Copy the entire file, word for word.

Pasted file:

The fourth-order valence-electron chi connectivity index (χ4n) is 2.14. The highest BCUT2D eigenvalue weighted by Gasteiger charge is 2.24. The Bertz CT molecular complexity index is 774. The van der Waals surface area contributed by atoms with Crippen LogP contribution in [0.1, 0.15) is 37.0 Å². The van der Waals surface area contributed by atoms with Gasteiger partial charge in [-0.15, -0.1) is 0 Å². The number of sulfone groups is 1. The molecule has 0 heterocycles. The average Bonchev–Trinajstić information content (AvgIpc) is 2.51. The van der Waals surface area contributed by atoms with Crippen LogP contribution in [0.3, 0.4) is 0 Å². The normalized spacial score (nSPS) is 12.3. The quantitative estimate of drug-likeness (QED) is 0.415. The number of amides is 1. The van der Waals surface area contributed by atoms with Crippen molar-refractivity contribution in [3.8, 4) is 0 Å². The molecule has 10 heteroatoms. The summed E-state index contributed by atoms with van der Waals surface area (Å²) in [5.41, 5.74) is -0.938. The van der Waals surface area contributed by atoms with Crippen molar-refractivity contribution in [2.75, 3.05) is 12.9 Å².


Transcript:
The fourth-order valence-electron chi connectivity index (χ4n) is 2.14. The highest BCUT2D eigenvalue weighted by Gasteiger charge is 2.24. The Bertz CT molecular complexity index is 774. The van der Waals surface area contributed by atoms with Crippen LogP contribution in [0.1, 0.15) is 37.0 Å². The van der Waals surface area contributed by atoms with Gasteiger partial charge in [-0.15, -0.1) is 0 Å². The number of sulfone groups is 1. The molecule has 0 heterocycles. The average Bonchev–Trinajstić information content (AvgIpc) is 2.51. The van der Waals surface area contributed by atoms with Crippen LogP contribution in [0.3, 0.4) is 0 Å². The normalized spacial score (nSPS) is 12.3. The quantitative estimate of drug-likeness (QED) is 0.415. The number of amides is 1. The van der Waals surface area contributed by atoms with Crippen molar-refractivity contribution in [3.8, 4) is 0 Å². The molecule has 10 heteroatoms. The summed E-state index contributed by atoms with van der Waals surface area (Å²) in [5.41, 5.74) is -0.938. The van der Waals surface area contributed by atoms with Crippen molar-refractivity contribution in [2.75, 3.05) is 12.9 Å².